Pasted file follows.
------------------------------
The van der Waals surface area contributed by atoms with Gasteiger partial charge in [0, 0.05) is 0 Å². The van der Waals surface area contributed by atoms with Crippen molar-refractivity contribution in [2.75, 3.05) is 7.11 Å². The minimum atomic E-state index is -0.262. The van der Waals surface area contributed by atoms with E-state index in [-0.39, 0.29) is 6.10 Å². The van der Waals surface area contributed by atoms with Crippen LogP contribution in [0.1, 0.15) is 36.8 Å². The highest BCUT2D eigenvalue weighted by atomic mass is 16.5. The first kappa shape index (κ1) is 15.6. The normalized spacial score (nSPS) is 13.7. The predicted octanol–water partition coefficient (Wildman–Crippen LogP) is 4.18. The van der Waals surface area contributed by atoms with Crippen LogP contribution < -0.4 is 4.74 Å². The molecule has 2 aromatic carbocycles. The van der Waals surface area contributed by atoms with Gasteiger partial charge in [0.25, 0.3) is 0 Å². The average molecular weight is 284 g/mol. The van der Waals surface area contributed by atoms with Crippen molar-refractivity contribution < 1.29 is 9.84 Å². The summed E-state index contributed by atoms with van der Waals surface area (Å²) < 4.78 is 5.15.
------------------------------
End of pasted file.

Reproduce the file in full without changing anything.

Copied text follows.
The van der Waals surface area contributed by atoms with Gasteiger partial charge in [0, 0.05) is 0 Å². The van der Waals surface area contributed by atoms with Crippen molar-refractivity contribution in [2.75, 3.05) is 7.11 Å². The minimum atomic E-state index is -0.262. The van der Waals surface area contributed by atoms with E-state index in [-0.39, 0.29) is 6.10 Å². The van der Waals surface area contributed by atoms with Crippen LogP contribution in [0.1, 0.15) is 36.8 Å². The highest BCUT2D eigenvalue weighted by atomic mass is 16.5. The first kappa shape index (κ1) is 15.6. The normalized spacial score (nSPS) is 13.7. The predicted octanol–water partition coefficient (Wildman–Crippen LogP) is 4.18. The van der Waals surface area contributed by atoms with Crippen LogP contribution < -0.4 is 4.74 Å². The molecule has 2 aromatic carbocycles. The van der Waals surface area contributed by atoms with Gasteiger partial charge in [0.25, 0.3) is 0 Å². The average molecular weight is 284 g/mol. The van der Waals surface area contributed by atoms with Crippen molar-refractivity contribution < 1.29 is 9.84 Å². The summed E-state index contributed by atoms with van der Waals surface area (Å²) < 4.78 is 5.15.